Again, false teaching isn’t something trivial. It can destroy people’s faith. So sometimes false teachers could be recognized because what they were teaching was obviously, or very subtly, wrong. But Paul points to another way to recognize false teachers.

2. Because their behaviour is wrong

“By their fruits will you know them,” Jesus said when he talked about false prophets and false teachers.
Sometimes it was obvious that the false teachers were just bringing division to the church.
1 Timothy 6:2 … These are the things you are to teach and insist on. 3 If anyone teaches otherwise and does not agree to the sound instruction of our Lord Jesus Christ and to godly teaching, 4 they are conceited and understand nothing. They have an unhealthy interest in controversies and quarrels about words that result in envy, strife, malicious talk, evil suspicions
2 Timothy 2 14 Keep reminding God’s people of these things. Warn them before God against quarrelling about words; it is of no value, and only ruins those who listen.
Some false teachers just want to stir up trouble. These controversies lead to all kinds of problems including 1 Timothy 6 5 …. constant friction between people of corrupt mind, who have been robbed of the truth and who think that godliness is a means to financial gain.
There is another obvious red flag we see with false teachers. They are only in it for the money. We have seen this kind of greed time and time again in the rise of the false gospel of health wealth and prosperity. Sometimes the wrong behaviour is not in the area of money, but in the realms of sex or of the abuse of power.
2 Timothy 3 6 They are the kind who worm their way into homes and gain control over gullible women, who are loaded down with sins and are swayed by all kinds of evil desires, 7 always learning but never able to come to a knowledge of the truth. 8 Just as Jannes and Jambres opposed Moses, so also these teachers oppose the truth. They are men of depraved minds, who, as far as the faith is concerned, are rejected.
Our generation has seen too many scandals in the personal lives of celebrity preachers and evangelists.
We can recognize false teachers because their have departed from sound doctrine and because their behaviour is inconsistent with God’s truth. So what does Paul say Timothy should do about false teaching. Again, two things.

How to deal with false teaching
1. Challenge the false teaching and correct the errors
This is the responsibility of all leaders in the church.
Titus 1 9 He must hold firmly to the trustworthy message as it has been taught, so that he can encourage others by sound doctrine and refute those who oppose it.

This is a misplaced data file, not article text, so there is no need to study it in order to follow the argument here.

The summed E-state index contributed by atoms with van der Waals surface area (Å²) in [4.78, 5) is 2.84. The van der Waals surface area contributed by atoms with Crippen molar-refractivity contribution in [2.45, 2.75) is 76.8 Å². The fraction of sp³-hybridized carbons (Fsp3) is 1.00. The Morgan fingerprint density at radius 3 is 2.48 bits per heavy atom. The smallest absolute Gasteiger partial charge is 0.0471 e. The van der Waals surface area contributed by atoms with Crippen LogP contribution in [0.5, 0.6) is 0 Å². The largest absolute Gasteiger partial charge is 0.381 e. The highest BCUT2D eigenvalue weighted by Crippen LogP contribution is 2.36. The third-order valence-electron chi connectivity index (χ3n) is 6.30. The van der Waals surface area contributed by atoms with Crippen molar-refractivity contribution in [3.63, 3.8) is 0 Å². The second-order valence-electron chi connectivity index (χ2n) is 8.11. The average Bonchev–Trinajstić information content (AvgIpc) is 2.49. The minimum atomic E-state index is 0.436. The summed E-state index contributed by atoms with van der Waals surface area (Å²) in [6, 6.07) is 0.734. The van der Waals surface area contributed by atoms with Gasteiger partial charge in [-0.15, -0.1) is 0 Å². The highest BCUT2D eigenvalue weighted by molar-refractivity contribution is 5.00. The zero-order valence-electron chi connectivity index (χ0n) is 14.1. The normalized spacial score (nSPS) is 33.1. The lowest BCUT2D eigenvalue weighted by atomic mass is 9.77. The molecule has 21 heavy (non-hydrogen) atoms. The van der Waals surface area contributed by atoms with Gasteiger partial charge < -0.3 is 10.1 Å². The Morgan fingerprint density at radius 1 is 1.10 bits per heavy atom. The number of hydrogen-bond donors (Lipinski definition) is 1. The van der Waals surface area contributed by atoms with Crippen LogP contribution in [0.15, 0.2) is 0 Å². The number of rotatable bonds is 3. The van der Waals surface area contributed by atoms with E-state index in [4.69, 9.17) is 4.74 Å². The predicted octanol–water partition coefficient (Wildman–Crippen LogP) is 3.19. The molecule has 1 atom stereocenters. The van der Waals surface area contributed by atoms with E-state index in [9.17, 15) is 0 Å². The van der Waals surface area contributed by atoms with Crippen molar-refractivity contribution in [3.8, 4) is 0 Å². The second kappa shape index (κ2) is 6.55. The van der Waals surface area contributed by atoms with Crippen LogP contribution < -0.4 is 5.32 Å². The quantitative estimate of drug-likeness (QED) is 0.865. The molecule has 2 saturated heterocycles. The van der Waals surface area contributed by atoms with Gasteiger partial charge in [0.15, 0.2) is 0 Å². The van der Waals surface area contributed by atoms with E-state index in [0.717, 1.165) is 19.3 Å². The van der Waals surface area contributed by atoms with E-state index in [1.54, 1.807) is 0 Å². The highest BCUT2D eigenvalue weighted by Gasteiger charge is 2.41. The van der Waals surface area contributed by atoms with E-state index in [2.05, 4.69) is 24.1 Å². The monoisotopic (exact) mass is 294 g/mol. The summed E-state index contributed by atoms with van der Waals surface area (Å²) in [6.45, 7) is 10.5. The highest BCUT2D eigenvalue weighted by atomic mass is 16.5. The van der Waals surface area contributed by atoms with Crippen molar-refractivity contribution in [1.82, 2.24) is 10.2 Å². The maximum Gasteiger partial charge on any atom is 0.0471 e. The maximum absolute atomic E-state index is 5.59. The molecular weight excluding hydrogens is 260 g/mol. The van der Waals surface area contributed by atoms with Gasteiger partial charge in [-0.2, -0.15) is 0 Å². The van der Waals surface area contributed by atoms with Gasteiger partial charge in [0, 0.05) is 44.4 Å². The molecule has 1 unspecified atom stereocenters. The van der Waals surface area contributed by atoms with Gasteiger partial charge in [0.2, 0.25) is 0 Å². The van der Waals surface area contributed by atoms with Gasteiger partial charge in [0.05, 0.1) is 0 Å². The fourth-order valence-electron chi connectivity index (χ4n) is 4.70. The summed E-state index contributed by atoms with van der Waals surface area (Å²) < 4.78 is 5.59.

Refuting, rebuking and correcting those who oppose sound doctrine by showing them where they are wrong.
1 Timothy 4 6 If you point these things out to the brothers and sisters, you will be a good minister of Christ Jesus, nourished on the truths of the faith and of the good teaching that you have followed.
Preachers have a solemn responsibility before God to teach the truth and to challenge errors. This should begin with a gentle rebuke.
2 Timothy 2 25 Opponents must be gently instructed, in the hope that God will grant them repentance leading them to a knowledge of the truth, 26 and that they will come to their senses and escape from the trap of the devil, who has taken them captive to do his will.
Ministers who contend for the truth of the Bible and defend traditional understandings of Christian morality are not doing that to score points or to win debates. All we ever long for is that those who are leading the church astray will come to repentance and escape the devil’s trap.
2 Timothy 4:1 In the presence of God and of Christ Jesus, who will judge the living and the dead, and in view of his appearing and his kingdom, I give you this charge: 2 preach the word; be prepared in season and out of season; correct, rebuke and encourage—with great patience and careful instruction.
In today’s post-modern post-truth world it isn’t fashionable to correct and rebuke false teaching. When Christians do so we are accused of being bigots, or dinosaurs. Political correctness tells us that everybody is entitled to their own opinion and that all opinions are equally valid. That is a lie. Wrong doesn’t become right just because lots of people believe it. Ministers and churches have a solemn responsibility to discern truth from error, to preach the truth and challenge and correct and rebuke the errors. But if the false teachers do not return to the truth, Paul has clear instructions.

2. If the false teachers do not repent, throw them out
Titus 1 10 For there are many rebellious people, full of meaningless talk and deception, especially those of the circumcision group. 11 They must be silenced, because they are disrupting whole households by teaching things they ought not to teach—and that for the sake of dishonest gain.
They must be silenced! The damage which false teaching and false teachers do to Christians and to the church is too serious to be ignored.